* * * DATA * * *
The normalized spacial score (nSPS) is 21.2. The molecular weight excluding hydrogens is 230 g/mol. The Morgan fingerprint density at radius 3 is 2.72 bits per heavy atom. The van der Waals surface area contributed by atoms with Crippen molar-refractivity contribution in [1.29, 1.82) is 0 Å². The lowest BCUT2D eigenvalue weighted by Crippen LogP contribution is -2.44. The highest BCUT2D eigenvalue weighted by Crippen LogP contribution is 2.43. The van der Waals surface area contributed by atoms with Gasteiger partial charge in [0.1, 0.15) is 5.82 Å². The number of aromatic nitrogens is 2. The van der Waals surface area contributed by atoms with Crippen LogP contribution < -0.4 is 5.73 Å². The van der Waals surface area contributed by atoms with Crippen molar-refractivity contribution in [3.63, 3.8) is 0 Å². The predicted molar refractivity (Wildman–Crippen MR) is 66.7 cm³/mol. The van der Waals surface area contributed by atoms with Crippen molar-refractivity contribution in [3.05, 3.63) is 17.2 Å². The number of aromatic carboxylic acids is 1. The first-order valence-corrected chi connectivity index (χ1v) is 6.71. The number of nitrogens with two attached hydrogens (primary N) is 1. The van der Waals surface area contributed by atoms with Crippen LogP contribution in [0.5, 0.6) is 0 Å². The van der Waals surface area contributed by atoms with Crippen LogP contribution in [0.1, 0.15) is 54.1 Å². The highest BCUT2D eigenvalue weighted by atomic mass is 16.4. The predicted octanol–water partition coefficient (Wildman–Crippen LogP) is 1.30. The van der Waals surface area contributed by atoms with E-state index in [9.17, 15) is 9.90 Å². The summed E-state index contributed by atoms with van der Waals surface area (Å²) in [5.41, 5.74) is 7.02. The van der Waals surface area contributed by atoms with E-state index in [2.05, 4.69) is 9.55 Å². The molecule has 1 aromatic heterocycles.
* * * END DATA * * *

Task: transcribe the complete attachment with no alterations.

The normalized spacial score (nSPS) is 21.2. The molecular weight excluding hydrogens is 230 g/mol. The Morgan fingerprint density at radius 3 is 2.72 bits per heavy atom. The van der Waals surface area contributed by atoms with Crippen molar-refractivity contribution in [1.29, 1.82) is 0 Å². The lowest BCUT2D eigenvalue weighted by Crippen LogP contribution is -2.44. The highest BCUT2D eigenvalue weighted by Crippen LogP contribution is 2.43. The van der Waals surface area contributed by atoms with Gasteiger partial charge in [0.1, 0.15) is 5.82 Å². The number of aromatic nitrogens is 2. The van der Waals surface area contributed by atoms with Crippen LogP contribution < -0.4 is 5.73 Å². The van der Waals surface area contributed by atoms with Crippen molar-refractivity contribution in [3.63, 3.8) is 0 Å². The predicted molar refractivity (Wildman–Crippen MR) is 66.7 cm³/mol. The van der Waals surface area contributed by atoms with Crippen molar-refractivity contribution in [3.05, 3.63) is 17.2 Å². The number of aromatic carboxylic acids is 1. The first-order valence-corrected chi connectivity index (χ1v) is 6.71. The number of nitrogens with two attached hydrogens (primary N) is 1. The van der Waals surface area contributed by atoms with Crippen LogP contribution in [0.5, 0.6) is 0 Å². The van der Waals surface area contributed by atoms with Crippen LogP contribution in [0.1, 0.15) is 54.1 Å². The highest BCUT2D eigenvalue weighted by atomic mass is 16.4. The predicted octanol–water partition coefficient (Wildman–Crippen LogP) is 1.30. The van der Waals surface area contributed by atoms with E-state index in [9.17, 15) is 9.90 Å². The summed E-state index contributed by atoms with van der Waals surface area (Å²) in [5.41, 5.74) is 7.02. The van der Waals surface area contributed by atoms with E-state index in [2.05, 4.69) is 9.55 Å². The molecule has 1 aromatic heterocycles.